The big news this week is of course the new Bruce Springsteen album.
Working On A Dream arrives in stores today backed by the sort of marketing and publicity campaign worthy of Obama's inauguration or the Super Bowl (not coincidentally, Bruce was or will be highly visible at both events), and the sort of high expectations you'd expect to match. If this one turns out to be anything less than the first blockbuster of the new year, I'd expect some heads to be rolling.
The album itself is a mixed bag, and the reviews coming in reflect a variety of opinions that are every bit as mixed.
But you certainly can't fault Springsteen's ambition here. Working On A Dream could just be the most stylistically varied collection of new songs of Springsteen's entire career. There's everything here from the epic tale of "Outlaw Pete," to the jangly sounding sixties pop of "Surprise, Surprise," to the Beach Boys styled sweep of "This Life." With reports of E Street Band tour dates already showing up all over the internet, expect most if not all of those shows to go on sale right after the SuperBowl on Monday, February 2.
Franz Ferdinand's third album Tonight moves the band further away from poppy-punk sounds, and towards more of a dance flavor. Here the Glasgow-based rockers branch out to include elements of everything from electronica to reggae, while maintaining their unique pop sensibilities.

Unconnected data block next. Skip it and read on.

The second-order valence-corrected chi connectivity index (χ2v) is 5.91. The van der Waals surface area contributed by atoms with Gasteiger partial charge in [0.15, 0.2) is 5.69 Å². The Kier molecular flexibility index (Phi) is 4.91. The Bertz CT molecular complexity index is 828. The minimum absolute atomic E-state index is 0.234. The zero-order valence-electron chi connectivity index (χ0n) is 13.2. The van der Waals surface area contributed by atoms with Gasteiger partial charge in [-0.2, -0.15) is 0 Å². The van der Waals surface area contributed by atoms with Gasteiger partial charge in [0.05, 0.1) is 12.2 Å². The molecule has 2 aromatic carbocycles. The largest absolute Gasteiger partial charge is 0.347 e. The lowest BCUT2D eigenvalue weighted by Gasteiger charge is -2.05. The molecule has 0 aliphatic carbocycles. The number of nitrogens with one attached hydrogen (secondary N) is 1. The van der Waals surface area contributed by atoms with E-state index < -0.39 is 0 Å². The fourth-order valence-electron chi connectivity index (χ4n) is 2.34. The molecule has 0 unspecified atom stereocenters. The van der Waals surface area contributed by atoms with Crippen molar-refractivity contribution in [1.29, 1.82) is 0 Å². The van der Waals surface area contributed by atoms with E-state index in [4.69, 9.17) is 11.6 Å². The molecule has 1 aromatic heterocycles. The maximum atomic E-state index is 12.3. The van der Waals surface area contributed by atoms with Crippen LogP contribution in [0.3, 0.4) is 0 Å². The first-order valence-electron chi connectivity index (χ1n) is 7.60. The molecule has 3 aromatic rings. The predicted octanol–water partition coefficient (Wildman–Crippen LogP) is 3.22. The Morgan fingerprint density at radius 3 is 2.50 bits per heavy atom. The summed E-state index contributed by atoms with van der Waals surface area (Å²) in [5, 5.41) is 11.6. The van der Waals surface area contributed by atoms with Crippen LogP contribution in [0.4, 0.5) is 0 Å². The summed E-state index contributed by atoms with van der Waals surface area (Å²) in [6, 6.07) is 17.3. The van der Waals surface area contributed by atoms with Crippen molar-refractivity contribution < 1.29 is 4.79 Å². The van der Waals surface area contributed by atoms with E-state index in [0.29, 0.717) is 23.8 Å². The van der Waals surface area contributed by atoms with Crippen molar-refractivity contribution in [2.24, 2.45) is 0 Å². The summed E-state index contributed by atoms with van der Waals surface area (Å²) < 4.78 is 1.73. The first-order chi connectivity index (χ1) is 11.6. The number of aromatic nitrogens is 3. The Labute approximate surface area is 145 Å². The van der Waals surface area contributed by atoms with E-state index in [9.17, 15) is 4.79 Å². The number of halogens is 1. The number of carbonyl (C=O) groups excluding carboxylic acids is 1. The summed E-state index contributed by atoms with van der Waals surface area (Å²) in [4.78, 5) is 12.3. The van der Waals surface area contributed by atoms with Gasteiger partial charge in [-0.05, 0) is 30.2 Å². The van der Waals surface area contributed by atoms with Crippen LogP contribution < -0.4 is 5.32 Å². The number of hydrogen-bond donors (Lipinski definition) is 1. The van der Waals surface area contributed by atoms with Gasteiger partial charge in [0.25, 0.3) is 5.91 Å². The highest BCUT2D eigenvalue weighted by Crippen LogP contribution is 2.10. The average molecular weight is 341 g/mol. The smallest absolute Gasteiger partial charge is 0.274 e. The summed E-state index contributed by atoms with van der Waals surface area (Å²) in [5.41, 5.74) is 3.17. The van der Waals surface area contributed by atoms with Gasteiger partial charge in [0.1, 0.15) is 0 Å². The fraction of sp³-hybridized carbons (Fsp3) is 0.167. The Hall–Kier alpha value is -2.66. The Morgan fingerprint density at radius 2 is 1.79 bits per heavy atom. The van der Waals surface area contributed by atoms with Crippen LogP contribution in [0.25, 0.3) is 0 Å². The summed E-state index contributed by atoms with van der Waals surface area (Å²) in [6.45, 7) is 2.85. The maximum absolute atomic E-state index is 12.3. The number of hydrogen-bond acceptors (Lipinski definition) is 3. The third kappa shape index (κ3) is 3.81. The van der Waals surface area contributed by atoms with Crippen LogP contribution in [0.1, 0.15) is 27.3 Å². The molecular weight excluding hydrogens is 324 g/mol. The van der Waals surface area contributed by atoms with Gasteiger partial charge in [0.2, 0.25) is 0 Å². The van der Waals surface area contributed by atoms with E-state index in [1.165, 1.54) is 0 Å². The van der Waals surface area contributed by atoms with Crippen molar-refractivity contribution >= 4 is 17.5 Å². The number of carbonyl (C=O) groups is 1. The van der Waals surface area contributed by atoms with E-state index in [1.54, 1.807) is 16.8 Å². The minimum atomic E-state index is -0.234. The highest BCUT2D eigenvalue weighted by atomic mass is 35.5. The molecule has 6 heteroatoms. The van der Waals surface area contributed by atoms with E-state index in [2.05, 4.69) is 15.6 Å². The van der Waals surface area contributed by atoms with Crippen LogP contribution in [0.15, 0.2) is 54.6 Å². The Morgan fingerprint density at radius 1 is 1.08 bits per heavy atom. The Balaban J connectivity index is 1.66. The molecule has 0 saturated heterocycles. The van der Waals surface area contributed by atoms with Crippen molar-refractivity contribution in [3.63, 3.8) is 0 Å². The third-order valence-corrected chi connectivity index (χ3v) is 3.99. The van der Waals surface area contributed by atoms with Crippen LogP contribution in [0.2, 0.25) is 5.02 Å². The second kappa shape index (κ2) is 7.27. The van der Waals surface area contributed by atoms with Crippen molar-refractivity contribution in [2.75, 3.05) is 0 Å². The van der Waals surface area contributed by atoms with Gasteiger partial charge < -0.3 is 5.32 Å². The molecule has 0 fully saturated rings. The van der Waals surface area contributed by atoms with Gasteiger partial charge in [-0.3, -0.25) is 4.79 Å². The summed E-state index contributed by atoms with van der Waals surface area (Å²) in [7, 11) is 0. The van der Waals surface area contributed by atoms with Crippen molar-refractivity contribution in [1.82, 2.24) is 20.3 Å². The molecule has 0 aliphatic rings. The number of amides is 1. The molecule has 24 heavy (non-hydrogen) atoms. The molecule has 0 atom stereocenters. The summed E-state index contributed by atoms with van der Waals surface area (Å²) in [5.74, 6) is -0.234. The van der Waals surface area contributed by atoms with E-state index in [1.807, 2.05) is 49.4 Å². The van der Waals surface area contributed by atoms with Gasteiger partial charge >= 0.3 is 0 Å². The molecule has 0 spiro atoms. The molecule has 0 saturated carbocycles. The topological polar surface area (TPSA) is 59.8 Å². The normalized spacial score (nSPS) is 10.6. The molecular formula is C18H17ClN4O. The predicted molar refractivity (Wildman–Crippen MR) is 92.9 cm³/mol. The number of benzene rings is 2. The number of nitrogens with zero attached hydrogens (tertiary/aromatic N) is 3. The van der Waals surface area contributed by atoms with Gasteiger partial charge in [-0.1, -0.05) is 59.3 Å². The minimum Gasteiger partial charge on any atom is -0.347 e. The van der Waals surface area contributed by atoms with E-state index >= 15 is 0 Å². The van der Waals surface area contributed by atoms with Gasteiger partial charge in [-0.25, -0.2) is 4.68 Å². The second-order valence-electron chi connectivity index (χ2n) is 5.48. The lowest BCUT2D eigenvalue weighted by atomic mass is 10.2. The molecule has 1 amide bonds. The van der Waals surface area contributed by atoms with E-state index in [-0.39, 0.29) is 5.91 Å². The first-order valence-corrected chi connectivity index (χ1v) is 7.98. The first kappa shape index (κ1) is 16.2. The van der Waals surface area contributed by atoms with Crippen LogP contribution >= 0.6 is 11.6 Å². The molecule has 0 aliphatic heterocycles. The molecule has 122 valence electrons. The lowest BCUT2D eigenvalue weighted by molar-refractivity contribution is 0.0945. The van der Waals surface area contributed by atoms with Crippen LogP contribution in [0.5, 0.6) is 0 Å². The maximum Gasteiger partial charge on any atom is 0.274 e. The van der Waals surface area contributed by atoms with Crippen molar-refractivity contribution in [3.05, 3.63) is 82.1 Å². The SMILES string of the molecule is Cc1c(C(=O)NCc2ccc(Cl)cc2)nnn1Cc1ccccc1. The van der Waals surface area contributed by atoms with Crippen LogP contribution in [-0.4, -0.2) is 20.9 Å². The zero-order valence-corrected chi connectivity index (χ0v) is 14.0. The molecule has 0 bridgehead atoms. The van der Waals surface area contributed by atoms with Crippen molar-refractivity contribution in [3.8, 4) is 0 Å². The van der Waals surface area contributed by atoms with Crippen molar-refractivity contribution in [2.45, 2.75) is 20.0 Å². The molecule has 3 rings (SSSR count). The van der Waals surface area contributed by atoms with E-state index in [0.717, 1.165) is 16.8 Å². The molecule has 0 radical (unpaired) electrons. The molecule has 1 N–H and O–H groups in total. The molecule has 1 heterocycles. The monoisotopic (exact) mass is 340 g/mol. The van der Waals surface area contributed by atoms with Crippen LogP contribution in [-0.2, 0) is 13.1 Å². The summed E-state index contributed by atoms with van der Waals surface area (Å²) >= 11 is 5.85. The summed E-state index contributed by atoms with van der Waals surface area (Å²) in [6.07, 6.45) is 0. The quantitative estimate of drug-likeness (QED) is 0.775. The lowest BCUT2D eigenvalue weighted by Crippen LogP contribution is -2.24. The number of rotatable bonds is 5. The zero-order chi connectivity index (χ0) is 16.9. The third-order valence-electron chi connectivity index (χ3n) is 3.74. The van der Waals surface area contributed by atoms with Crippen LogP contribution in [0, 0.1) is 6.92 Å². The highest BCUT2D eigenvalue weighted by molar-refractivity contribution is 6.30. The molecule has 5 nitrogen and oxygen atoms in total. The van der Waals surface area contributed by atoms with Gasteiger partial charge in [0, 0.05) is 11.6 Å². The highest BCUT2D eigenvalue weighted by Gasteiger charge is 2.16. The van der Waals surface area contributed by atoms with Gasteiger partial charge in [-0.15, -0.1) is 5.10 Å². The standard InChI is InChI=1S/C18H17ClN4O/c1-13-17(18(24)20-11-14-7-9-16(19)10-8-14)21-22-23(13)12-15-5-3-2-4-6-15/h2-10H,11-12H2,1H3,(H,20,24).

This week we welcome three of our regular NAR contributors, all checking in with their picks. El Bicho will be talking about the new bluegrass album from Steve Martin, and Pico will likewise run down the jazz sounds of the new Keith Jarrett/Gary Peacock/Jack DeJohnette collaboration. But first, here is Donald Gibson to tell us all about a cool new live E.P. from Paul McCartney. Mark Saleski continues his hiatus this week.
The first time I saw Paul McCartney in concert was in 1993 at the Citrus Bowl in Orlando. I was 16 and, despite my youth, I considered myself as much of a Beatles fan as anyone else in that packed, cavernous stadium. Seldom am I starstruck, but when McCartney took the stage, Hofner in hand, a flood of iconography and lore – British Invasion… Abbey Road… Ed Sullivan… Shea Stadium... Sgt. Pepper… Lennon… Liverpool… A Hard Day’s Night – crystallized in my mind in that one moment, represented by that one man. “There he is!” I yelled to no one in particular, utterly gobsmacked.